You may or may not have already seen adverts for, or been told about various Careers Fairs that are taking place over the next two months at the University. For many people the fairs seem to come along quite early in the semester when you aren’t really in the head space to be thinking about jobs and Careers yet. You want to focus on you studies, or other areas of University life. Why go to a Careers fairs when they are advertising graduate jobs and summer internships that won’t start for another 7 or 8 months’ time?
Well firstly one of main practical reasons for Careers Fairs being so early in the semester is that a lot of graduate schemes and summer internship applications open in October/November and will close by Christmas. So if you are looking to apply for one of these roles it’s pretty much a no brainer to attend the fairs to speak to the recruiters to find out more about the role and what they look for in applicants.
But what if you’re not looking for a graduate scheme? Why should you attend the fair?
It’s been 10 years since I started as a History undergraduate here at Manchester. Like many of my friends on my course I had no plans past my three years at University. I come from a family of teachers, but had no interest in teaching, but also had no idea what I wanted to do or what other options were out there. This is where going to careers fair would have benefited me immensely.
They say hindsight is a wonderful thing, and there’s a reason for the saying. Since working at the Careers Service I’ve found out about the many different types of jobs that are available to graduates that I never would have imagined. Especially jobs that are open to graduates from any degree subject, that I assumed wouldn’t be. Although I’ve been fortunate enough to do various different roles in the 5 years since I graduated which has helped me narrow down different types of jobs I would like to do, I definitely think attending a Careers Fair or two whilst at University would have helped me figure out things earlier (and potentially given me more relevant work experience).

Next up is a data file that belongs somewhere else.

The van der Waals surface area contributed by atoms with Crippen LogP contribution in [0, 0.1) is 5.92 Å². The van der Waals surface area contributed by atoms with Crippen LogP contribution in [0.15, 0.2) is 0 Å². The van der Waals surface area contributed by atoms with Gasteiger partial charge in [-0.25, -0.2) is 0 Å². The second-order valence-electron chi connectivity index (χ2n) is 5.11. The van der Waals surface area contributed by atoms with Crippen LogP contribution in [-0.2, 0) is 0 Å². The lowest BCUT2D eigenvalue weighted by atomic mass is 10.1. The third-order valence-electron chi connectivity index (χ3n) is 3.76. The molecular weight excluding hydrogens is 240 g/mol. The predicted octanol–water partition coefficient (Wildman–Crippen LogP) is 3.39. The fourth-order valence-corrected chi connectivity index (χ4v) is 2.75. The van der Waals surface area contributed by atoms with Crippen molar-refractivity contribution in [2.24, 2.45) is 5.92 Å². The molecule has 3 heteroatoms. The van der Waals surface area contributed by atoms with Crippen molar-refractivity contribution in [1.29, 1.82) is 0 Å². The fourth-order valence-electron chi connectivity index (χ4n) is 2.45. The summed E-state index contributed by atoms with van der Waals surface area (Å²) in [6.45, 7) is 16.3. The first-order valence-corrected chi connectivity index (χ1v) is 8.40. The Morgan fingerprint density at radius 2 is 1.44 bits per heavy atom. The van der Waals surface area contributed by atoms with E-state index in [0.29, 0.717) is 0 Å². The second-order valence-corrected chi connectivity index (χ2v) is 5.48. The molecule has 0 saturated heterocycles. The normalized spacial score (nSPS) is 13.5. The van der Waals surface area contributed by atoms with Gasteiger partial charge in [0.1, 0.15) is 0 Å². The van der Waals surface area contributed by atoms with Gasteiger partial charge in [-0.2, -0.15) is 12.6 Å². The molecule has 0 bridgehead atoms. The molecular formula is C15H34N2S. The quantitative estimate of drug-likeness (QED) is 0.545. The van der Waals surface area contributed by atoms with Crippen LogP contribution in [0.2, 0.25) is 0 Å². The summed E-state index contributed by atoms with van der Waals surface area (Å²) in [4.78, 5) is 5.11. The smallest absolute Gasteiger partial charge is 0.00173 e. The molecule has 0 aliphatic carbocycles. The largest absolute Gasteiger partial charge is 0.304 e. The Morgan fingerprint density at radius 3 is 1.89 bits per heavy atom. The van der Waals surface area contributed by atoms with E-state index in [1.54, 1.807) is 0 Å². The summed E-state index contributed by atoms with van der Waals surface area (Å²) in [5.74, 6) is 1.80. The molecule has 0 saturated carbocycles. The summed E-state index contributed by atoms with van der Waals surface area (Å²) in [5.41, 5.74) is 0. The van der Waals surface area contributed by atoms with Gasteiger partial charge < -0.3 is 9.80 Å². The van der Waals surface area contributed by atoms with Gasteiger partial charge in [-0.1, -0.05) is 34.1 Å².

I thought attending a Careers Fair wasn’t for me as I didn’t know or recognise the names of employers who were attending or didn’t think any of the sectors that they covered – HR, management, consulting, law or further study would be of interest to me. I was very wrong, the majority of the recruiters attending the fairs are interested in you and not the subject you study. Also the best way to find out about various opportunities after you graduate is going to speak to the people who are currently doing the role. This is so much more informative than googling it! You can get much more detailed information by speaking to people face to face.
When you think about how you chose which University you wanted to go to, you will have probably gone to an Open Day or visited some of the Universities you were thinking about applying to. Try and think of attending a Careers Fair like that. You want to find out what that employer does or what they would be like to work for. There’s no pressure to decide what you are going to do for the rest of your life after attending the fair, – it’s just information gathering to see what your options are after you graduate (and a bit of what you might have to do in order to get there).
A reminder of our Careers Fairs this semester;
The Big Careers Fair Day 1 – Tuesday 10 October, 10:30 – 16:00, Manchester Central
The Big Careers Fair Day 2 – Wednesday 11 October, 10:30 – 16:00, Manchester Central
The Little Careers Fair – Wednesday 18 October, 10:00 – 16:00, Manchester Academy 2, Students Union
The Law Fair – Tuesday 14 November, 12:00 – 16:00, Manchester Central
The Postgraduate Study Fair – Wednesday 15 November, 11:00 – 15:30, Manchester Central
Student Engagement Consultant at The University of Manchester. Manage marketing and communications for The Careers Service.